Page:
Thanksgiving is such a wonderful holiday, for many reasons of course. For one you get to be with your family. You all take a break from the fast, merciless pace of life and slip into the warm comfort of your home for a cozy evening with your family. Thanksgiving is also great because…well…food.

The one problem I have with Thanksgiving though is how, just like any other holiday, it’s a one-day celebration. The fourth Thursday of November is the Thursday that calls for giving thanks. My claim is: everyday should be Thanksgiving. I don’t think we need an excuse such as a holiday to remind us to give thanks. Saying thanks on a daily basis should be a given. Something we do to preserve our humanity.

Being almost 3,000 miles from home has definitely put some things into perspective for me. I realized that I took much for granted at home. My mom’s hugs, my dad’s jokes and my brother’s playful nudges. I miss everything. Now that I am here on my own, I’ve become so thankful for the life I had back home.

Back home, I never had to worry about doing the laundry because my mom would help me wash it. I never would have thought that such a mundane chore like laundry could be so time consuming! It’s absolutely ridiculous. So, thanks mom for that and so much more. Thanks for being my unconditional best friend.

I don’t want to be a mean smack talking person but here in the Northeast, people are nowhere near as warm and cuddly as the people I know in Los Angeles, California. I am the type of person who absolutely loves hugs. When I was little the only way my parents were able to make me go to sleep was by hugging me until I drifted off. Hugs are such a huge thing in my household. Thanks dad, for all of your warm (and spine cracking) hugs.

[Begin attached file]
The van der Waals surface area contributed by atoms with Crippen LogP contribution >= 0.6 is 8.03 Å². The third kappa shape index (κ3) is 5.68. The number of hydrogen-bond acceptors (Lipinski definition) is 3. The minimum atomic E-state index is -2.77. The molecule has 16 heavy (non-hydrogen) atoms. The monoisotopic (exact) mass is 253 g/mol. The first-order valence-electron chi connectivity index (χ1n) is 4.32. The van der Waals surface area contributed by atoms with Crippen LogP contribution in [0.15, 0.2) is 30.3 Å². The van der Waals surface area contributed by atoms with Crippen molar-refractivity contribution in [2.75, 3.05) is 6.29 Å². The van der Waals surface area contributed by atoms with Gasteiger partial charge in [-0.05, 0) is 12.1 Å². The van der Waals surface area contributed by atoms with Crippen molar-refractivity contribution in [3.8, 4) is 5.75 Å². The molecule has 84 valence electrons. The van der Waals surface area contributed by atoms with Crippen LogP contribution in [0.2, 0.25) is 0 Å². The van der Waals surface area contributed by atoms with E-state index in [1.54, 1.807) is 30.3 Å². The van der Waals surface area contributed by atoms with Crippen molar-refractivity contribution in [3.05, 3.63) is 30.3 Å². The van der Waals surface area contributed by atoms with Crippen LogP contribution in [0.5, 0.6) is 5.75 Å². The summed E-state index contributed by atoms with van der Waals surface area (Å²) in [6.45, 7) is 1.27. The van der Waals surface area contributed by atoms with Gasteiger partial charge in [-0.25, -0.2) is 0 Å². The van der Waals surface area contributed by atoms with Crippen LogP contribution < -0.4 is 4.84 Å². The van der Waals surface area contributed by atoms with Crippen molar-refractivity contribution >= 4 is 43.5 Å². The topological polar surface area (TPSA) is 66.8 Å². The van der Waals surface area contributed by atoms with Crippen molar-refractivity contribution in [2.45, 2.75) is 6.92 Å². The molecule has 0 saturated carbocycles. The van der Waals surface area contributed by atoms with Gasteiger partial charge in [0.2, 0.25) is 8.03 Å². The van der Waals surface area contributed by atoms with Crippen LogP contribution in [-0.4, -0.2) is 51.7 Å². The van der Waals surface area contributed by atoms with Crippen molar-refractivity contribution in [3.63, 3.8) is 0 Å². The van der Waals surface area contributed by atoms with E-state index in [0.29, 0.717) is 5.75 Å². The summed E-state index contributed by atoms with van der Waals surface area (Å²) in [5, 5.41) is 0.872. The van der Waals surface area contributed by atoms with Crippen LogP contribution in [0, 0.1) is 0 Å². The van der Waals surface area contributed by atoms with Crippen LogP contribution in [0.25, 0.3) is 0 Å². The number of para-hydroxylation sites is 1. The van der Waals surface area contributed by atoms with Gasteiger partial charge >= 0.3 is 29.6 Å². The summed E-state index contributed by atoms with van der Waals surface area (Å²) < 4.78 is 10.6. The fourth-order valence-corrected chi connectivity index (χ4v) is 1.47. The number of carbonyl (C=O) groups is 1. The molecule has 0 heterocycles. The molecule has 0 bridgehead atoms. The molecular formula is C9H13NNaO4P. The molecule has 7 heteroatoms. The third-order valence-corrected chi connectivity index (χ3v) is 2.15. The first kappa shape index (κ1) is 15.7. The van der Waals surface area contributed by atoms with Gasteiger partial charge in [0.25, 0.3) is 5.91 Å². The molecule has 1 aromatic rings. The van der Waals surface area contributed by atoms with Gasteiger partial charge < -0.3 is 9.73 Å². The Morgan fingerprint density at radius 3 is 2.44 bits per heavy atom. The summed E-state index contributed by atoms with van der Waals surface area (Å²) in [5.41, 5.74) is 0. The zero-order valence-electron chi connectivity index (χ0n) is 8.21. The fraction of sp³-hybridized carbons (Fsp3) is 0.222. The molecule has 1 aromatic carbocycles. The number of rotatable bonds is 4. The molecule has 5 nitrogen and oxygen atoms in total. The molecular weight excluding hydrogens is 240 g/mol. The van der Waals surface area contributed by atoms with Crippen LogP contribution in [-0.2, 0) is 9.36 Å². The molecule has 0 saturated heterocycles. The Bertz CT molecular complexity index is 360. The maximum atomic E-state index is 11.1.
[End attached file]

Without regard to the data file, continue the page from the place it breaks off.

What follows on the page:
Being in a college campus does deprive one of many things. All you see and interact with are other college students and professors. Their thoughts, stresses and worries are evident in their eyes when you’re speaking to them. I came to miss the free spirit, and carelessness that is characteristic of young children. When I looked into my little brother’s eyes back home I saw not even the shadow of stress and pressure in his eyes. There’s just something about kids. They come with an aura that automatically makes you slow down and realize that “Hey, it’s not all that bad,” Kids take you out of the rhythm of dreary monotonous day to day tasks and give you that much needed break from reality. Thanks Danny, for making me laugh when stress was ever so ready to push me over the edge into misery.

This blog is a letter to you all as much as it is a letter to my family. In case you haven’t noticed. It never hurts to be Captain Obvious every once in a while, just saying.

My challenge to you, my dear reader, is to get up and go say thanks to at least five people right now at this very moment. Believe it or not you can really make somebody’s day.